Despite recent Republican warnings that the Senate will work 24/7 to overcome Democratic delay tactics, Republicans are unlikely to execute that strategy. Floor time is the most valuable resource that Senate Republicans have and they have a number of pressing issues. Senate Republicans only have limited time to use the Congressional Review Act and its requirement of 10 hours of floor time before each vote. Similarly, Democrats have forced 30 hours of floor time before confirming some of President Trump’s more controversial nominees. Even if Senate Republicans want to address non-time pressure issues, they would need 30 hours to pass any legislation (nearly all) subject to a filibuster. Add these time requirements up, and the Senate could struggle to get much done in the next two years.
To solve this problem, Republicans have threatened to have the Senate in session 24/7 to allow more floor time. While there is nothing stopping Republicans from keeping the Senate open for as long as they want, this strategy would likely only be partially successful because the quorum requirements would make 24/7 sessions hard for Republicans to maintain.
To be in session, the Senate must have a quorum present. In practice, one is not usually present. Instead of listening to other Senators speak to the C-Span cameras, Senators usually spend their time outside the Senate floor (but still near the Capitol) going to hearings, marking up legislation, and meeting with constituents. Even though a quorum of Senators is not present on the floor, the Senate assumes that a quorum is present. However, any Senator may request a quorum call, and if the call does not show a majority of Senators present (50 Senators, once Senator Sessions is confirmed), “no debate nor motion, except to adjourn, or to recess pursuant to a previous order entered by unanimous consent, shall be in order.” By practice, Senators do not make these calls because (1) they also want to spend their time off the floor doing pressing work and (2) do not want to be “that jerk” who required everybody to drop what they are doing to come to the Senate floor.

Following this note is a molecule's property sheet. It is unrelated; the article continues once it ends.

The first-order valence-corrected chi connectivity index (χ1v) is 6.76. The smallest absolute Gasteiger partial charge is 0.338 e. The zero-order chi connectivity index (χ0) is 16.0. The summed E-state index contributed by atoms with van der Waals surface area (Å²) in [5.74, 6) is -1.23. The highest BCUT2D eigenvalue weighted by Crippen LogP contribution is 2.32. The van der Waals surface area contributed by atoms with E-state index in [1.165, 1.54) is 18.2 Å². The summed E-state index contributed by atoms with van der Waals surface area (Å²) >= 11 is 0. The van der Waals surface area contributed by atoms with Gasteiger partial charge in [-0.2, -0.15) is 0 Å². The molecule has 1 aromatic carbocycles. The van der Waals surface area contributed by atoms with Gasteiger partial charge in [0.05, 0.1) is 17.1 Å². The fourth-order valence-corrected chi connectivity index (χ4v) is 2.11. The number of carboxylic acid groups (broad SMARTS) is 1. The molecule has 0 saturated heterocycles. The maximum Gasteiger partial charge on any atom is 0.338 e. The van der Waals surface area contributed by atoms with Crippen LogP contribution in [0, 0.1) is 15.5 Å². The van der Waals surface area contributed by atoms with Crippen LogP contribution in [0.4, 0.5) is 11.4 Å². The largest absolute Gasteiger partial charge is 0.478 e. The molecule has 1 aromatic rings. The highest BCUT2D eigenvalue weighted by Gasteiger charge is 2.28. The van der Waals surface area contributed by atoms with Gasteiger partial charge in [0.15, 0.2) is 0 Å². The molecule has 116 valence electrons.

Conversely, Senate Democrats would likely require a quorum call if the Senate were not conducting business, but merely trying to run out floor time. At any time in the night, Democrats could make a quorum call. Republicans would then need to produce a majority or adjourn the Senate. Even if they could produce a majority with some delay (waking a Republican Senator and getting him to leave his house or arresting a Democratic Senator and forcing him to come to the floor), the time that it took Republicans to produce the majority would not count as floor time. To avoid this, Republicans would effectively need to have 49 Senators near the Capitol 24/7. On the other hand, Democrats would only need to only have one Senator on the floor to (1) ensure that a quorum is present and (2) that Republicans do not pass legislation by unanimous consent. Even with the ability to give two Senators a break every night, Republicans would likely have little desire to spend all their time at the Capitol.
Even though Republicans would likely not want to spend all their time near the Senate floor, they could implement part of a 24/7 schedule. For instance, they could have late sessions and have sessions on the weekend. To force Democrat’s continual presence, they could schedule committee meetings. This strategy would have the added benefit that vulnerable Red State Senators could not go back to their states to campaign.
Nevertheless, the best solution for Republicans to increase available floor time would be to let Democrats continue making all-night talkathons. Paradoxically, by using all-night talkathons (floor time) to bring attention to controversial nominees, Democrats are keeping the Senate in session and providing Republicans with additional floor time to more quickly pass its agenda. Effectively, each talkathon is the rough equivalent of allowing Senate Republicans to overturn an additional Obama regulation.
*Sam Wice is an attorney adviser for the U.S. Government, a former analyst at the Congressional Budget Office, and a former Council member of the American Bar Association’s Section of Administrative Law and Regulatory Practice. The views expressed herein are those of the author.